6. Lillian Smith
Image Credit: businessheroinemagazine
She was one of the strongest Euro-American voices which exposed the vicious ways of how racism destroys the human spirit. She was honored in 1956 by the women who organized the famous Montgomery Bus Boycott incident. Armed with exceptional writing talent, Smith published the South Today magazine which was a progressive platform for northern and southern writers.
7. Millicent Fawcett
Image Credit: Wikimedia Commons
Considered as a torchbearer of the suffrage movement (campaigning for the right of women to vote), Millicent Fawcett dedicated her life to peacefully fight for feminist rights. She encouraged her parliamentarian husband Henry to carry on working after he lost his eyes in an accident.
8. Florence Nightingale
Image Credit: biography
Known all over the world as The Lady with the Lamp, Florence Nightingale was a leading light in the nursing profession. She believed that better nutrition and proper sanitary condition was the key to treating those who fell ill or were injured. She reduced the number of deaths during Crimean War. The world remembers her among the great women in history who considered service to humanity as her mantra.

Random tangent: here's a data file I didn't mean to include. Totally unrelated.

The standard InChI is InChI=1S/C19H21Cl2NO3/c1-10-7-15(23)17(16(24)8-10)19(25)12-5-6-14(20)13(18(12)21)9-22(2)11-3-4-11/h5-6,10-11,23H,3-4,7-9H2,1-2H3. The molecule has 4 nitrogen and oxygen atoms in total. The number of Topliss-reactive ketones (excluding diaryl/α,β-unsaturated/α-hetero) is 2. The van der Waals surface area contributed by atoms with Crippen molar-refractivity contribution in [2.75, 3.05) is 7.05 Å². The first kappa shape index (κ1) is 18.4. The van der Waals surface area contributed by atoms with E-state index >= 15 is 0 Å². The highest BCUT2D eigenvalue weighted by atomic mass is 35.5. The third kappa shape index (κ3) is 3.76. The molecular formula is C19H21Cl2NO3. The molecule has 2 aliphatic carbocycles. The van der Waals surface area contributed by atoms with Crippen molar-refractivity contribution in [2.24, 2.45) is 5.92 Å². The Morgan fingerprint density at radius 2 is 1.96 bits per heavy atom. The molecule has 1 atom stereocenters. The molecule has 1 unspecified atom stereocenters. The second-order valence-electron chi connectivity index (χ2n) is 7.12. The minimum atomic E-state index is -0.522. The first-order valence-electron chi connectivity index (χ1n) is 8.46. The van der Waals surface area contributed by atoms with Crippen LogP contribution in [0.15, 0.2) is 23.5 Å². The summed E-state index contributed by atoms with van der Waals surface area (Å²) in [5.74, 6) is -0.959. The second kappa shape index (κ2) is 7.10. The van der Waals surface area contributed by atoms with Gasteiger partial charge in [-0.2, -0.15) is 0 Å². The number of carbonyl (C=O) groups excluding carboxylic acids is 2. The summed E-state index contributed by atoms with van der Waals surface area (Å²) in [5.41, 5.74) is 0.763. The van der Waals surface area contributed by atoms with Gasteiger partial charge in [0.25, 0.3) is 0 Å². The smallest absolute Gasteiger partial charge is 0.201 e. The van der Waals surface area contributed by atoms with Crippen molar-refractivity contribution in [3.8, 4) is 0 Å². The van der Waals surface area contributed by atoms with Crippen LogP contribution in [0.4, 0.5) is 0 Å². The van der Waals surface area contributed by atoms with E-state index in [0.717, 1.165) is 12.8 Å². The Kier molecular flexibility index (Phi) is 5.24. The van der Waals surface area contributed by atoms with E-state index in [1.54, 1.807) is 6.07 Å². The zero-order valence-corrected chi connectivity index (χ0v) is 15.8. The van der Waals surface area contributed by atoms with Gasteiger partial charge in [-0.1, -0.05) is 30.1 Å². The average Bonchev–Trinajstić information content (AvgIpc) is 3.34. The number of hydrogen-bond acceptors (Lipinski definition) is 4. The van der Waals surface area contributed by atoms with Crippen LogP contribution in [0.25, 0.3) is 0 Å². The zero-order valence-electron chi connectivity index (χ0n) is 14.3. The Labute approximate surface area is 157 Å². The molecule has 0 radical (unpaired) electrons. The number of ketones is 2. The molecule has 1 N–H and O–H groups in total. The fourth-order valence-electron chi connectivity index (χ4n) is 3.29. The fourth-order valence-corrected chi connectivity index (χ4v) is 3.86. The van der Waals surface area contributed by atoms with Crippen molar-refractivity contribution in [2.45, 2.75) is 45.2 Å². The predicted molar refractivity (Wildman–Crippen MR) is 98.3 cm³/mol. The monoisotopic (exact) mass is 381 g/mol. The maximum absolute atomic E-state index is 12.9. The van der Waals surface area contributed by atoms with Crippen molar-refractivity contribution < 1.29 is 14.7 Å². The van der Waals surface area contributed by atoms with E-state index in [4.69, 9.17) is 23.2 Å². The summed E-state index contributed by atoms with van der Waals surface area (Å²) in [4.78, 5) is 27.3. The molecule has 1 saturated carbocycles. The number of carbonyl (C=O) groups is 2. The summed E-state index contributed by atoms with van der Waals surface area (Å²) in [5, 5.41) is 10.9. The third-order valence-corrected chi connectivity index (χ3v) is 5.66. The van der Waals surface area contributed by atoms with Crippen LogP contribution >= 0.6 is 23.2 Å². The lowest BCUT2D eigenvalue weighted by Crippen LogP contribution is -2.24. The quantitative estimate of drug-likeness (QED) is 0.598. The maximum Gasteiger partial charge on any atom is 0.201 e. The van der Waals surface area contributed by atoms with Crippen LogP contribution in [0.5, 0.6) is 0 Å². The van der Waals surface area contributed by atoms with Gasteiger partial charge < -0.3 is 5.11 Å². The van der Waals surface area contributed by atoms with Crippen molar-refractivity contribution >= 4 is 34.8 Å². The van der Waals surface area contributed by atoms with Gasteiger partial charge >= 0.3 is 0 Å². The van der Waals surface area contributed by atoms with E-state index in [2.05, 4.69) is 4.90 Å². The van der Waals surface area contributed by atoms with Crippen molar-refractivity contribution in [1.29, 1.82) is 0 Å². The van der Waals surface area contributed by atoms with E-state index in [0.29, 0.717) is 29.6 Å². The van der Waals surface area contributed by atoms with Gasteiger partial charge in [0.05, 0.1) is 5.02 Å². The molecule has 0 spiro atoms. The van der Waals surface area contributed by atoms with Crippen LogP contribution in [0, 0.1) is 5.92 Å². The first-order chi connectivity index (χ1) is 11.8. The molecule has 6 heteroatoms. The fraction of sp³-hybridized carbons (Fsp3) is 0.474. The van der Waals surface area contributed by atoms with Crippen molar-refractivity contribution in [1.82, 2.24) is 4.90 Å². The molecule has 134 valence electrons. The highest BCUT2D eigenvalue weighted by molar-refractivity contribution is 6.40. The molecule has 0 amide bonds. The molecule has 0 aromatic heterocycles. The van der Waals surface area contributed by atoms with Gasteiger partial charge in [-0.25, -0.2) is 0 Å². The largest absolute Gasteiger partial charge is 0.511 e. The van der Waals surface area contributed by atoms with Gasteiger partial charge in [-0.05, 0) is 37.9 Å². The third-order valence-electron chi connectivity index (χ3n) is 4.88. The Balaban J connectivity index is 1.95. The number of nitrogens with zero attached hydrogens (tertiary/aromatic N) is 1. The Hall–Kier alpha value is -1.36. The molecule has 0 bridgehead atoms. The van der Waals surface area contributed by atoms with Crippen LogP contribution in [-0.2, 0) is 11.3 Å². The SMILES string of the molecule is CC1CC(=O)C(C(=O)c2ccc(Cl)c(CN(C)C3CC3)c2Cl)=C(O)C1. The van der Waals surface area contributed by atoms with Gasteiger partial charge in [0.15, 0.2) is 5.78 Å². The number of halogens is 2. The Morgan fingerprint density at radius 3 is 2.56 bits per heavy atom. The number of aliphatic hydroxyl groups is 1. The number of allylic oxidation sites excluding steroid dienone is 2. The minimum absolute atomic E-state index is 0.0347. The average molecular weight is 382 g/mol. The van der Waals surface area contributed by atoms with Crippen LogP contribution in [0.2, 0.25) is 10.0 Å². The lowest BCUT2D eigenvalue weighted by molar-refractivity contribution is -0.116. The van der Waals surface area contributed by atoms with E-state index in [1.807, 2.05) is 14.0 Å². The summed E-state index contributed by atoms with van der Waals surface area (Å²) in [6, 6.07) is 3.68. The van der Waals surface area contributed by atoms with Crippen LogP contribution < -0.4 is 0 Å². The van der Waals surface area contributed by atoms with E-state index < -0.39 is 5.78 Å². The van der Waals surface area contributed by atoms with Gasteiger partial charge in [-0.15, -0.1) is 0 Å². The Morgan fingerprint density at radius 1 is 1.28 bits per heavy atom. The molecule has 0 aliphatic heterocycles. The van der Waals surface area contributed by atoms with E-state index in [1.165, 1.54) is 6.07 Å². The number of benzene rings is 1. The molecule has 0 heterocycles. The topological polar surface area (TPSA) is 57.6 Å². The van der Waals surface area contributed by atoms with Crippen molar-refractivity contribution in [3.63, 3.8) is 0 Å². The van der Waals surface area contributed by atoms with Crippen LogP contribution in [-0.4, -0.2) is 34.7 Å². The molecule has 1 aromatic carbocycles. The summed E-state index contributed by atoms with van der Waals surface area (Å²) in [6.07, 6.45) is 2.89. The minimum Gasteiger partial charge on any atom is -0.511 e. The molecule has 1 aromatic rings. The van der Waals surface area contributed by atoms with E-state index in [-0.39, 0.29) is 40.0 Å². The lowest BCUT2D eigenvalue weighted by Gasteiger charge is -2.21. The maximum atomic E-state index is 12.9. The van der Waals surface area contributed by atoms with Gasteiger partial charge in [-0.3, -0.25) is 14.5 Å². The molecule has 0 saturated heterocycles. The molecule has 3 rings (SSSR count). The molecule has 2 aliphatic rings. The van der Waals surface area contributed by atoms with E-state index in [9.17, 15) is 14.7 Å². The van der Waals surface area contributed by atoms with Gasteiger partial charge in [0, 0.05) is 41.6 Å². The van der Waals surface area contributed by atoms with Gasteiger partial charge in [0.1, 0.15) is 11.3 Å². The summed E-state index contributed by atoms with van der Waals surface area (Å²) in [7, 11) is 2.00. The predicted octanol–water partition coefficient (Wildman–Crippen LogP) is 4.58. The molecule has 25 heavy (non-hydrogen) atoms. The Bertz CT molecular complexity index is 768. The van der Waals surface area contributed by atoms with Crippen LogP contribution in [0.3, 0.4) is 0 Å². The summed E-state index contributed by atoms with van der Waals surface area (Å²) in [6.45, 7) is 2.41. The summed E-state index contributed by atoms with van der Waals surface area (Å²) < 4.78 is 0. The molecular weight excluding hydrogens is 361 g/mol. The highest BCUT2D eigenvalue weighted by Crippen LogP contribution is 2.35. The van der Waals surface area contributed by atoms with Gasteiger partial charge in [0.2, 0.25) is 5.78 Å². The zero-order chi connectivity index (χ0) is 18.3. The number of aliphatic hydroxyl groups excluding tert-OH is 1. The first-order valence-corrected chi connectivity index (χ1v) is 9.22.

9. Anne Frank
Image Credit: firstpost
When Anne Frank died at the Bergen-Belsen concentration camp, she was only 15. During her stay in Netherlands, hiding from the German occupation forces during World War II, the young Jewish girl wrote a first-person account of Nazi atrocities, in a diary gifted by her father Otto. Later, as an inmate of the labor camp, her diary served as a one-of-its-kind eye witness account of the Holocaust. The diary was published after her death and has since been translated to more than 60 languages.
10. Mother Teresa
Image Credit: thefamouspeople
Born as Anjezë Gonxhe Bojaxhiu in 1910, in her lifetime, Mother Teresa helped thousands of starving and sick people with selfless services. She inspired others to follow her path. Mother Teresa’s lifelong work for helping the poor and needy was awarded with the Nobel Peace Prize in 1979. World leaders converged in Kolkata for her funeral service when the Catholic nun breathed her last in 1997.